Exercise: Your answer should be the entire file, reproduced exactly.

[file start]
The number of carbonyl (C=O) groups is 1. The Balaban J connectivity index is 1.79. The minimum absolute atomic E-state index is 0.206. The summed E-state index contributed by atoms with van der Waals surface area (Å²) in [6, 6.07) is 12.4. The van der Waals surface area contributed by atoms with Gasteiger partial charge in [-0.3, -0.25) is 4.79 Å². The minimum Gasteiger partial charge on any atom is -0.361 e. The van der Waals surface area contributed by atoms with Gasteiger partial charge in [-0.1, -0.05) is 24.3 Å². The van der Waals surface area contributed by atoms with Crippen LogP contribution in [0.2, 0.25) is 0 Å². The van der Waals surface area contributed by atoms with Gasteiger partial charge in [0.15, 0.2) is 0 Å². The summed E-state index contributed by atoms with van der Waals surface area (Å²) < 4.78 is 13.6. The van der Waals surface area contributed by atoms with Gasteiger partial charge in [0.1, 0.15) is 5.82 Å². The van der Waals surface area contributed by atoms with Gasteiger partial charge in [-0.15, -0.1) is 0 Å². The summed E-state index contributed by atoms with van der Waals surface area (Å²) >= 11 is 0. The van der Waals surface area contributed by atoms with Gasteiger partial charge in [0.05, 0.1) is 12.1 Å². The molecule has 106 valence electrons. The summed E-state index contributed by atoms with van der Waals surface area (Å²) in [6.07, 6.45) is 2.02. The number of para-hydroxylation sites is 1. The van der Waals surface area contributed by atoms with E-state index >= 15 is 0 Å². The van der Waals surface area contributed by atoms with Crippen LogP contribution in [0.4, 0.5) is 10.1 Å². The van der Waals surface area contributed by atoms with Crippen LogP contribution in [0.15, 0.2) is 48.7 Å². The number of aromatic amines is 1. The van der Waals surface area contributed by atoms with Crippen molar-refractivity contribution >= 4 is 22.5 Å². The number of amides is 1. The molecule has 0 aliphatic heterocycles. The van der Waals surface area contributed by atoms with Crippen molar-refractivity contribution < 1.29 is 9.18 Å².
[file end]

The number of carbonyl (C=O) groups is 1. The Balaban J connectivity index is 1.79. The minimum absolute atomic E-state index is 0.206. The summed E-state index contributed by atoms with van der Waals surface area (Å²) in [6, 6.07) is 12.4. The van der Waals surface area contributed by atoms with Gasteiger partial charge in [-0.3, -0.25) is 4.79 Å². The minimum Gasteiger partial charge on any atom is -0.361 e. The van der Waals surface area contributed by atoms with Gasteiger partial charge in [-0.1, -0.05) is 24.3 Å². The van der Waals surface area contributed by atoms with Crippen LogP contribution in [0.2, 0.25) is 0 Å². The van der Waals surface area contributed by atoms with Gasteiger partial charge in [0.15, 0.2) is 0 Å². The summed E-state index contributed by atoms with van der Waals surface area (Å²) < 4.78 is 13.6. The van der Waals surface area contributed by atoms with Gasteiger partial charge in [0.1, 0.15) is 5.82 Å². The van der Waals surface area contributed by atoms with Gasteiger partial charge in [-0.15, -0.1) is 0 Å². The summed E-state index contributed by atoms with van der Waals surface area (Å²) >= 11 is 0. The van der Waals surface area contributed by atoms with Gasteiger partial charge in [0.05, 0.1) is 12.1 Å². The molecule has 106 valence electrons. The summed E-state index contributed by atoms with van der Waals surface area (Å²) in [6.07, 6.45) is 2.02. The number of para-hydroxylation sites is 1. The van der Waals surface area contributed by atoms with E-state index >= 15 is 0 Å². The van der Waals surface area contributed by atoms with Crippen LogP contribution in [0.4, 0.5) is 10.1 Å². The van der Waals surface area contributed by atoms with Crippen LogP contribution in [0.15, 0.2) is 48.7 Å². The number of aromatic amines is 1. The van der Waals surface area contributed by atoms with Crippen molar-refractivity contribution >= 4 is 22.5 Å². The number of amides is 1. The molecule has 0 aliphatic heterocycles. The van der Waals surface area contributed by atoms with Crippen molar-refractivity contribution < 1.29 is 9.18 Å².